Carpet had no useful life and therefore any compensation would be zero.

                        Comment


                          #13
                          Originally posted by MdeB View Post
                          T has paid for last 2 years of the 'new' carpet, which replaces the last 2 years of the old carpet that were lost due to T's action.
                          Therefore LL IS back in the position he would have been: an 8-year old carpet with 2 years life left.
                          Those two statements are contradictory.
                          The two years of new carpet are not equivalent to two years of the old carpet.
                          Regardless of the actual price, new carpet is more valuable than old carpet to the landlord.
                          Newness has a value.

                          LL was initially compensated for loss of last 2 years of first carpet; he was not given/compensated for last 2 years of second carpet, so there is no "2 years already compensated lifetime" to be deducted.
                          If the landlord wasn't being compensated for any loss of the second carpet why would you use that carpet in any part of the calculation of loss.

                          The landlord doesn't have to replace the carpet at all, so using the value of a non-existent new carpet as part of the calculation of the loss becomes (hopefully) more obviously problematic.
                          Contractual losses have to be real.
                          When I post, I am expressing an opinion - feel free to disagree, I have been wrong before.
                          Please don't act on my suggestions without checking with a grown-up (ideally some kind of expert).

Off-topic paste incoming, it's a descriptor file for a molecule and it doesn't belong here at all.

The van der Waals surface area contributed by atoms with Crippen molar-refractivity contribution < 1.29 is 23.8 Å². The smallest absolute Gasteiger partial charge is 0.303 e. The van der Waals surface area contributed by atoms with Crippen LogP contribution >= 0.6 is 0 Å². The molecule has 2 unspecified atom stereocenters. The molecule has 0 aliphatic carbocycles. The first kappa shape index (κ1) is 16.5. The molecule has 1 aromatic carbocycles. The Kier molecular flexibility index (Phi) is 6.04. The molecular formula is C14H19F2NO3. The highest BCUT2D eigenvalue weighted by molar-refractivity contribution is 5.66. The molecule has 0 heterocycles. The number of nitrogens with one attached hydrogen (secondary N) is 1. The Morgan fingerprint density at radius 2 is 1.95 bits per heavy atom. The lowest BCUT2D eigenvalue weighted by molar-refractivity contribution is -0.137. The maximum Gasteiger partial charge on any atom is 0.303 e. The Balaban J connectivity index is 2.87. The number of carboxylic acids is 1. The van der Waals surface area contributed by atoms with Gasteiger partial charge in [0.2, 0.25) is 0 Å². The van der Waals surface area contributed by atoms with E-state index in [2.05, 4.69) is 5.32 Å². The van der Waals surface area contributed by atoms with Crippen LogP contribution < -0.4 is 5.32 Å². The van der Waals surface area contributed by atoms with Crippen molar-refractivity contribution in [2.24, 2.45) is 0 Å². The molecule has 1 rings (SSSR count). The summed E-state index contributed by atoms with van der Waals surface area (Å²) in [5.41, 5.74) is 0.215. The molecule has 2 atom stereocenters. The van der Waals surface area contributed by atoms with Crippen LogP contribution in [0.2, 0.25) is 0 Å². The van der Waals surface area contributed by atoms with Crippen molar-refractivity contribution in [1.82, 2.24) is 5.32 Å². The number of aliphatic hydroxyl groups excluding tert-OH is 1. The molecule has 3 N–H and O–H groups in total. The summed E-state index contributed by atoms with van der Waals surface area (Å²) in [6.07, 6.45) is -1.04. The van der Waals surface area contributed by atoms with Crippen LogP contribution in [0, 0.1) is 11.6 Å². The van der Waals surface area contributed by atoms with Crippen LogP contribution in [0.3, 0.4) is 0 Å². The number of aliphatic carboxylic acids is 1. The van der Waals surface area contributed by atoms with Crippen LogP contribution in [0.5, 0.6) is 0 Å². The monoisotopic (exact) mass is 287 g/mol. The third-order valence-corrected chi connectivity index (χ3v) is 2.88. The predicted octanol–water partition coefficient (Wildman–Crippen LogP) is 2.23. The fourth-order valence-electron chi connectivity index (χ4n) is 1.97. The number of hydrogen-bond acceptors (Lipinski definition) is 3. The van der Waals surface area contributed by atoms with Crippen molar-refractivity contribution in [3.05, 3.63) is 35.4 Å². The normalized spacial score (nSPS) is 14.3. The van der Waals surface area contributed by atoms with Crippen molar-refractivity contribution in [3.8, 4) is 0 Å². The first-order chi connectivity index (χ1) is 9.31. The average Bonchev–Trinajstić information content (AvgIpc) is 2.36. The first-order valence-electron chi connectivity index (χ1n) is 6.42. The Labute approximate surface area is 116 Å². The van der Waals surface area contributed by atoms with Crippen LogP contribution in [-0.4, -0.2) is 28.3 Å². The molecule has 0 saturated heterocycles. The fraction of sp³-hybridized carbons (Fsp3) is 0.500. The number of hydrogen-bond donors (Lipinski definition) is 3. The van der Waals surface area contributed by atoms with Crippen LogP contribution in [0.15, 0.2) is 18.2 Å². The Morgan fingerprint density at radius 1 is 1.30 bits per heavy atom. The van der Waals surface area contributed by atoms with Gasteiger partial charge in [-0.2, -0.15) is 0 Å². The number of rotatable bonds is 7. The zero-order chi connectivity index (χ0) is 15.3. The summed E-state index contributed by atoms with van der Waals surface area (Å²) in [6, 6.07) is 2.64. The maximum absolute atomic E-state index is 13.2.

Comment


                            #14
                            Originally posted by jpkeates View Post
                            Those two statements are contradictory.
                            It may appear that way to you, but they are not.
                            If you consider that the T is providing the last 2 years of the "new" carpet, then what the LL is getting is
                            • a new carpet, for which he has paid for 8 years' worth
                            • at the end of 8 years, an 8-year old carpet which the tenant has paid for, with 2 years' life left and which replaces the 2 years lost on original carpet.

                            The two years of new carpet are not equivalent to two years of the old carpet.
                            Not at the time the LL puts in HIS money to buy HIS new carpet, but after 8 years they are equivalent.

                            Regardless of the actual price, new carpet is more valuable than old carpet to the landlord.
                            Yes, and 8 year old replacement carpet has the same value as 8 year old original carpet.

                            Comment


                              #15
                              The notion that the landlord is being compensated by the last 2 years of the new carpet's life is (frankly) a bit bizarre.

                              The compensation is for a loss that the landlord has incurred and is intended to put things as they would have been with no contractual breach.
                              Even assuming the landlord would be in the same position in 8 years time (which I am not sure is the case) you can't apply a remedy that will put things as they "would have been" a decade in the future, when the landlord has (finally) enjoyed the two years of life the tenant has paid for.

                              And, the new carpet doesn't have to exist, you can't use it in the compensation calculation.
                              The loss has to be identical whether or not there is a new carpet.
                              If the loss is different depending on whether there's a new carpet or not, one of those outcomes is better for the landlord and therefore it isn't a mitigated loss.

                              I am simply relating arguments about why it is done as I have said.
                              There isn't any doubt that it would be calculated as I have asserted in a court (unless there were very specific reasons otherwise).

                              When I post, I am expressing an opinion - feel free to disagree, I have been wrong before.
                              Please don't act on my suggestions without checking with a grown-up (ideally some kind of expert).

                              Comment